Gender-sensitive and humanitarian Social Protection programming

The evidence base on the impact of SP instruments in humanitarian settings has been slowly building since the early 2000s. Overall, most evidence on SP in humanitarian programming comes from programme evaluations and is inconsistent in terms of methods and quality. The literature cited in OPM finds beneficial impacts of CTs and in-kind support, as well as potential for subsidies or school feeding in shock response, especially in situations with limited institutional capacity. The following outlines select evidence from cash-based interventions and PWPs in humanitarian contexts, specifically related to aspects of emergencies that may heighten gender inequality (such as protection concerns) and programmes designed to build longer term resilience.

Protective: Addressing practical needs equitably

In general, there is little gender-disaggregated data available from humanitarian contexts. It is generally understood that when women control expenditure, health and child wellbeing are prioritized. Evidence suggests that CTs are generally associated with reductions in intimate partner violence (IPV) in development contexts, but attention to intra-household tensions is critical. In humanitarian contexts, CTs also tend to be associated with decreases in IPV through reductions in intra-household stress related to meeting household needs. It is important that careful planning and messaging correspond to transfers targeted to women to ensure that men understand why women have been targeted.

How aid is delivered also has gendered implications. Women can be limited in their access to CTs and vouchers by constraints on their mobility or a lack of identify cards. Because PWPs and cash for work (CFW) programmes target those who are able to work, they are likely to leave those who are most vulnerable behind or fail to account for the specific circumstances faced by marginalized people. Diversifying the work has the potential to include older people, people with disabilities, and other marginalized communities.

In the absence of clear evidence of relative efficiency and preferences, decisions regarding transfer types should be made based on gender-sensitive needs assessments and gender-sensitive market analysis. However, while in-kind transfers are still used in emergency contexts when essential goods are not available for purchase, the trend towards increased use of cash in emergencies is unlikely to be reversed as it contributes to the recovery of local markets and facilitates choice and dignity. Addressing the gender constraints of cash through complementary programming may be a more sustainable approach to overcoming the gender-related issues of women’s limited decision-making within the household. For example, women should be involved as ‘central actors’ in planning transfers for food assistance.

Predictable and timely cash transfers can provide income certainty and encourage beneficiaries to adopt new technologies, such as drought resistant crop varieties, to increase their preparedness in times of shocks and build resilient food production. However, this evidence should be carefully scrutinized from a gender perspective, as women often have less access to new technologies and may lack authority, information, or resources to apply new technologies and climate-smart farming practices.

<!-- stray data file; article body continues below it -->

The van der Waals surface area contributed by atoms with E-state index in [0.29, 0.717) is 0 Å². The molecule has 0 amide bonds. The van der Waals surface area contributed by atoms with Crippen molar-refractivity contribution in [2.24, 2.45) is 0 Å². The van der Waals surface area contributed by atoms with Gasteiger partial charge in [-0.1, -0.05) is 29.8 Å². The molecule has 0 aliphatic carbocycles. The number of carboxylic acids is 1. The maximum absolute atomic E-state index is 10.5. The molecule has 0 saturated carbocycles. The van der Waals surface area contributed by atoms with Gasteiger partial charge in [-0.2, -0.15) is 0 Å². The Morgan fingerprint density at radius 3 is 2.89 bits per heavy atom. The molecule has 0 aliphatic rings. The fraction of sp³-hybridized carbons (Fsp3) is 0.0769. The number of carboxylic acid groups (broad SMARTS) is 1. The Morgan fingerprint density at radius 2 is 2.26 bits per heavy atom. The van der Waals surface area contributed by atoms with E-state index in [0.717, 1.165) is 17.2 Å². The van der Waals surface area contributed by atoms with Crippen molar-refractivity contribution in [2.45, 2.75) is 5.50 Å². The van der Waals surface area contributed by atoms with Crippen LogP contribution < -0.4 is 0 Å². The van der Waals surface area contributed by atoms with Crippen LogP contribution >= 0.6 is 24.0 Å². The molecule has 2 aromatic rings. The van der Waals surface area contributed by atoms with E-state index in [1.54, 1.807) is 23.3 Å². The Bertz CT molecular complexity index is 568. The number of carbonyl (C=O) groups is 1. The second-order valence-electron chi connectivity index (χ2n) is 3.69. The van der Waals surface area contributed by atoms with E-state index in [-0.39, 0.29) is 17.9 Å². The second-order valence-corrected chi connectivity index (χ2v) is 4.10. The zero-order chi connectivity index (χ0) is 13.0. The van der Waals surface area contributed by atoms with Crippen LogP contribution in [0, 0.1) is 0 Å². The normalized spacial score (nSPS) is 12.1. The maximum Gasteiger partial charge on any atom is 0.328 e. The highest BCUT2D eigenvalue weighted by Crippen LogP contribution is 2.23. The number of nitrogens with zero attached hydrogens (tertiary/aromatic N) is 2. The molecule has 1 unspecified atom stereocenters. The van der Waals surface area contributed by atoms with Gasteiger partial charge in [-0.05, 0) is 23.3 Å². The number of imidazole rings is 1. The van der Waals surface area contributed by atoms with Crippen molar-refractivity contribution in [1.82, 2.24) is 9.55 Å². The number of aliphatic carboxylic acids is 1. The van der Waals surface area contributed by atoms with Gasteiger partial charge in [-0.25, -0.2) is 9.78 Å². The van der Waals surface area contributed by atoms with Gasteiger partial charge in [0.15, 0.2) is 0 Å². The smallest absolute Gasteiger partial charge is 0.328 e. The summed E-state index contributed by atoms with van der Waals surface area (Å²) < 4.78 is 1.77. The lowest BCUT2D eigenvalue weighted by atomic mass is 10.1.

Preventive: Strengthening the risk management capacity of rural women

In-kind and CTs can help smooth consumption in times of shocks. Informal and community-based SP may also reinforce women’s ability to manage risk through enhanced social capital, local collective action, and community groups. Evidence on humanitarian transfers made through self-help groups in Ethiopia link these transfers with increased access to loans and savings for women, similar to many of the outcomes from CTs made in development contexts. Labour organizations, producer groups, and self-help groups may help women and men during food and economic crises. Such groups may improve women’s bargaining power, though the covariate nature of widespread economic crises may limit the benefit of these groups.

Promotive outcomes: Improving women’s income-generation and employment

Greater impact is often seen when cash is supplemented with skills and capacity development activities to support resilience and adaptability. One such approach, “cash plus”, is “a flexible combination of CTs and productive assets, activities and inputs, and/or technical training and extension services”. Following emergencies, lump-sum transfers are sometimes used. However, it is important to note that lump sum payments can be gender-biased as women often face greater constraints in making productive investments than men. For example, in the absence of gender-sensitive rural advisory services, women may lack the same “experience and connections to make profitable investments”. Gender-responsive cash plus programming should be one part of a broader strategy for economic inclusion.

Transformative outcomes: Enhancing gender equality

CTs generally facilitate the dignity of recipients by promoting choice, but empowerment outcomes from cash, PWPs, and vouchers in humanitarian settings are often not researched. In the few cases where empowerment is measured, it has been found that inadequate transfer size and a lack of psychosocial services may prevent empowerment. Some modest gains in measures of women’s empowerment have been noted in less severe emergencies when women were able to access government services and were made aware of their rights as a part of programming.

Evaluations of long-term cash transfer programming in unstable contexts demonstrate that women tend to be included in decision-making about how money is spent. The limited evidence available suggests that cash transfers for resilience contribute to women’s improved decision-making power and more equitable allocation of food within the household by addressing unequal power relations, women’s lower status, and limited nutritional knowledge through transfers to women, particularly those with cash plus components that focus on nutrition interventions. Cash transfers directed to women can improve intra-household dynamics and shift consumption in ways that may benefit children and enhance nutrition and dietary diversity. .